By INU Staff
INU - In an article for Al-Arabiya on September 23, Dr. Majid Rafizadeh, an Iranian-American political scientist and Harvard University scholar, president of the International American Council, who also serves on the board of Harvard International Review at Harvard University, and is a member of the Gulf project at Columbia University, writes about President Hassan Rouhani’s speech at the 71st session of the UN General Assembly, (UNGA 71).
This speech will also be his last in his current term as Iran’s President, coinciding with President Obama’s last appearance at the UNGA.
This year, Rouhani’s message is different, since Iran has achieved its objectives of having sanctions lifted. This year’s message is aimed at not only to advancing Iran’s “moderate” agenda, but also strives to appeal to the hard-line ruling-politicians of Iran including Supreme Leader, Ayatollah Ali Khamenei, senior generals of Iran’s Revolutionary Guard Corps (IRGC), the Quds force, Iran’s ministry of intelligence, and its conservative judiciary branch, according to Dr. Rafizadeh.
Additionally, this year, thousands of Iranian-American dissidents and their supporters have held a rally outside the UN Headquarters in New York protesting Rouhani’s visit.
Dr. Rafizadeh states that the agenda that Rouhani and his foreign minister Javad Zarif promoted at the UNGA 71 are as follows:
• Depicting Iran as the frontrunner of fighting against terrorism in the region
• Demonizing Iran’s regional rivals by describing them as contributors to extremism and terrorism
• Blaming the US for not adhering to the terms and parameters of the nuclear deal (aka the Joint Comprehensive Plan of Action, JCPOA)
• Attempting to attract more investors in order to bring more revenues by conducting business deals with the Islamic Republic.
Further, Dr. Rafizadeh says, “One of the top priorities of the Iranian team at the UNGA was discussing the threat of ISIS and other radical groups. Within this landscape, Iran depicts itself as the victim as well as the forerunner of fighting this threat,” adding that, “This narrative makes Iran to be an indispensable force for the West in the battle against terrorism. As a result, due to these benefits that Iran claims to be offering the West for fighting terrorism, Tehran will inevitably become the West’s geopolitical and tactical ally.” With this, Rouhani hopes to pressure the West into ignoring Iran’s transgressions, such as its role in Syria, Iraq, etc., and its violations of UN Security Council resolutions regarding the nuclear deal.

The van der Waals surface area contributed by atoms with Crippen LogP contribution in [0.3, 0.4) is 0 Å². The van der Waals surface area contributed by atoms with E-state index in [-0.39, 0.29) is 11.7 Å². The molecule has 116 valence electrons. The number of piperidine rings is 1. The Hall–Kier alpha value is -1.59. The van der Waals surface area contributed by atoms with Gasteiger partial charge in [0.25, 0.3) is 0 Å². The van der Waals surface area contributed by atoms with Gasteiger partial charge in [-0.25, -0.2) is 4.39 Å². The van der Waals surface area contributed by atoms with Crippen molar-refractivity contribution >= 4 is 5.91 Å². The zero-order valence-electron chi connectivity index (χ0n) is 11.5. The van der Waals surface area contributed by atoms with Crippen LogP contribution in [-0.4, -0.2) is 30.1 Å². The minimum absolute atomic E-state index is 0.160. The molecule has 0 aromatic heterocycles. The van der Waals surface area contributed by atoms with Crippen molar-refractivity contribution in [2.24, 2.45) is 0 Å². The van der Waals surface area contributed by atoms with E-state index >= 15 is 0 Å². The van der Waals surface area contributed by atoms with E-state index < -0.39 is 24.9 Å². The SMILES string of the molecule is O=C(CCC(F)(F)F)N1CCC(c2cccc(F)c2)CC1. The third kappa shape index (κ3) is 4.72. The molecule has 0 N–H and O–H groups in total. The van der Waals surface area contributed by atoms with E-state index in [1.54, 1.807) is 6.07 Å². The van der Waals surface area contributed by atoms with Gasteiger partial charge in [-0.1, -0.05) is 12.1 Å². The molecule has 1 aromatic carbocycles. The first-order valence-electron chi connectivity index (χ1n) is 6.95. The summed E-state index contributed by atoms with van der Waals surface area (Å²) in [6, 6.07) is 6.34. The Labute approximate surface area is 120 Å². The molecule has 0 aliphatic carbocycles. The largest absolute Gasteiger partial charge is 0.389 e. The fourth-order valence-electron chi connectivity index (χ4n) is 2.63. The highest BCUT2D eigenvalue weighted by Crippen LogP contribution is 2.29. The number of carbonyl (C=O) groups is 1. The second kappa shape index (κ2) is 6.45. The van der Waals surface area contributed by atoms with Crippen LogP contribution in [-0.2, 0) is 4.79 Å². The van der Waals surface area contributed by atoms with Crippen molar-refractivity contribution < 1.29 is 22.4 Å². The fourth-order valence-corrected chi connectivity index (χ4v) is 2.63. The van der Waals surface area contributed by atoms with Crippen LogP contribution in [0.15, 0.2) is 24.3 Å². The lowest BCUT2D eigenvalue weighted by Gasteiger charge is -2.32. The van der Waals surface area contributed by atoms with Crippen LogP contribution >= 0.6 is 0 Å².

“This narrative will also buttress Iran’s argument that the international community needs to support the Syrian president Bashar al-Assad, Iran’s staunchest ally, in the battle against ISIS and other radical Sunni groups. Meanwhile while Iran describes itself as the formidable force in fighting terrorism and fundamentalist groups, Rouhani and his technocrat team try to show that Iran’s regional rivals are a crucial reason behind the surge in extremist groups. This narrative will further change the West calculations in leaning toward Iran’s regional rivals,” says Dr. Rafizadeh.
“All four rounds of the UN Security Council sanctions have been lifted thanks to the Obama administration’s efforts including giving exemptions to Iran to meet the deadlines,” but Dr. Rafizadeh believes Rouhani’s other priority includes “blaming the US for not honoring its promises when it comes to the implementation of the nuclear deal,” in an attempt to get more concessions from Washington, and also send a message to the Iranian people that the US is untrustworthy, and “that the US is the reason why they have not seen the fruit of the lifting of sanctions.”
In a recent speech,Khamenei pointed out that the US is attempting to “destroy Iran’s economic relationships with other countries,” and added, “Was it not supposed to be so that the unjust sanctions would be removed and it would have an effect on people’s lives? After six months, is there any tangible effect on the lives of the people? If not for America violating its oaths, would the administration not be able to do many things during this time? ... Of course it has been some years that I have been repeating this about the lack of trust with America, but for some it was hard to accept this reality.”
“Now, Rowhnai is tactically shifting his message to resemble that of the hardline spectrum of Iran. After all, he also needs the blessings of the hardliners, particularly Khamenei, in order to increase his odds of winning Iran’s upcoming presidential race,” Dr. Rafizadeh concludes.